Senate Majority Leader Chuck Schumer (D-NY) will be meeting with the Texas Democrats who left Texas to plot a strategy on passing a voting rights bill.
Chuck Schumer To Meet With Texas Democrats
According to CNN’s Ali Zaslav:
Schumer says he plans to meet with Texas Democrats at the US Capitol today “to plot out strategy and to praise them for what they are doing,” after the lawmakers left the state Monday in an effort to block GOP from passing restrictive new voting laws
— Ali Zaslav (@alizaslav) July 13, 2021
The Texas Democrats Have Bought Democrats In Congress Some Time
The Texas Democrats say that they can hold off the Texas voter suppression bill for weeks, so it is up to Democrats in Congress to use that time wisely to get federal legislation passed.
It would be nice if Schumer could snap his fingers and get his bill through the Senate, but with Democrats holding the slimmest of majorities in the Senate, and Sen. Manchin opposing the House version of the For The People Act and gutting the filibuster, it is going to take some nuance to get the bill through.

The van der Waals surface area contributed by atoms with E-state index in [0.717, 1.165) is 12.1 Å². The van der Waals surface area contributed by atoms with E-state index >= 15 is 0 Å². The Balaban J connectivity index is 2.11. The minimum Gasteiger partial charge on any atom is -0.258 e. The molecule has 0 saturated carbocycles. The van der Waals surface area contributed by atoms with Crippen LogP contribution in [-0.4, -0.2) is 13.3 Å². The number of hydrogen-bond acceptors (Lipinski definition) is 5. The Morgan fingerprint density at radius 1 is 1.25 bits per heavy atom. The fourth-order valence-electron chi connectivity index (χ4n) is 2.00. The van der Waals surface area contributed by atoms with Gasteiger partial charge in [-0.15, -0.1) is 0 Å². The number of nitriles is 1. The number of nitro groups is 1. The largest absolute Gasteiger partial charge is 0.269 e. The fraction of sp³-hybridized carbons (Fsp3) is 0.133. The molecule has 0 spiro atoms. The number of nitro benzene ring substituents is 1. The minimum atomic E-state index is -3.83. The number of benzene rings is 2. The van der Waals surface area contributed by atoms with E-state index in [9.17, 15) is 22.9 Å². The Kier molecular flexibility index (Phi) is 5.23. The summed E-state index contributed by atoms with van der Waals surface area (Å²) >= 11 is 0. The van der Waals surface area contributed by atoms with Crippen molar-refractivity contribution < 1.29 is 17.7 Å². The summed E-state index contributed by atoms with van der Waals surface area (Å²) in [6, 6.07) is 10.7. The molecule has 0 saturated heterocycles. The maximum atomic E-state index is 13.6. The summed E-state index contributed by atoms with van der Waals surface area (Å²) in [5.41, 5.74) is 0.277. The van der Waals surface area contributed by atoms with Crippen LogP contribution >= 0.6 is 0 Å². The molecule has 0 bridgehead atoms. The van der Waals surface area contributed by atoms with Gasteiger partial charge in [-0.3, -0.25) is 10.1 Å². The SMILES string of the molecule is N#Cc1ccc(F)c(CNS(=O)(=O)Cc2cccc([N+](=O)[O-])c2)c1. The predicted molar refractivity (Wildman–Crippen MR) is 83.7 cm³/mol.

The option that still makes the most sense is for Democrats to include Manchin’s For The People Act compromise into the infrastructure reconciliation bill.
The voting rights in the infrastructure plan remains the most viable. Democrats won’t be able to get 60 stand-alone votes for a voting rights bill, but they can get 50 for the infrastructure reconciliation plan.
The fact that Schumer is strategizing with Texas Democrats is another step that reveals Democratic coordination at all levels of government to protect voting rights.
Getting there could be messy, but steps are being taken to protect voting rights from the Republican attack on democracy.
Mr. Easley is the managing editor. He is also a White House Press Pool and a Congressional correspondent for PoliticusUSA. Jason has a Bachelor’s Degree in Political Science. His graduate work focused on public policy, with a specialization in social reform movements.
Awards and Professional Memberships
Member of the Society of Professional Journalists and The American Political Science Association